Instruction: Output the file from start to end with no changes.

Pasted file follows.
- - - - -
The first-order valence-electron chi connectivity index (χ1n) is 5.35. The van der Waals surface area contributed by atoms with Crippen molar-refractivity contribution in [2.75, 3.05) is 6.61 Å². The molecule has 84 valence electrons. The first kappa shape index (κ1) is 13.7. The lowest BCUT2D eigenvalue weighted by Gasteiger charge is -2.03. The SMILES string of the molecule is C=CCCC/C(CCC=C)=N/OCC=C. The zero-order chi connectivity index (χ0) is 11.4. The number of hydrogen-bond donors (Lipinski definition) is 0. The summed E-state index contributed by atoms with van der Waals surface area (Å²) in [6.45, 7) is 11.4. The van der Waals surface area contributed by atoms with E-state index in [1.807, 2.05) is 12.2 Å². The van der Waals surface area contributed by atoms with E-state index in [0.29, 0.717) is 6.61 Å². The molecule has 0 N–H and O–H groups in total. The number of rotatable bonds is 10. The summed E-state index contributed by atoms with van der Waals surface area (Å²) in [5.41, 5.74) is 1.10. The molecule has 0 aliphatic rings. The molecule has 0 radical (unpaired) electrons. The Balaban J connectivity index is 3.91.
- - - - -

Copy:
The first-order valence-electron chi connectivity index (χ1n) is 5.35. The van der Waals surface area contributed by atoms with Crippen molar-refractivity contribution in [2.75, 3.05) is 6.61 Å². The molecule has 84 valence electrons. The first kappa shape index (κ1) is 13.7. The lowest BCUT2D eigenvalue weighted by Gasteiger charge is -2.03. The SMILES string of the molecule is C=CCCC/C(CCC=C)=N/OCC=C. The zero-order chi connectivity index (χ0) is 11.4. The number of hydrogen-bond donors (Lipinski definition) is 0. The summed E-state index contributed by atoms with van der Waals surface area (Å²) in [6.45, 7) is 11.4. The van der Waals surface area contributed by atoms with E-state index in [1.807, 2.05) is 12.2 Å². The van der Waals surface area contributed by atoms with E-state index in [0.29, 0.717) is 6.61 Å². The molecule has 0 N–H and O–H groups in total. The number of rotatable bonds is 10. The summed E-state index contributed by atoms with van der Waals surface area (Å²) in [5.41, 5.74) is 1.10. The molecule has 0 aliphatic rings. The molecule has 0 radical (unpaired) electrons. The Balaban J connectivity index is 3.91.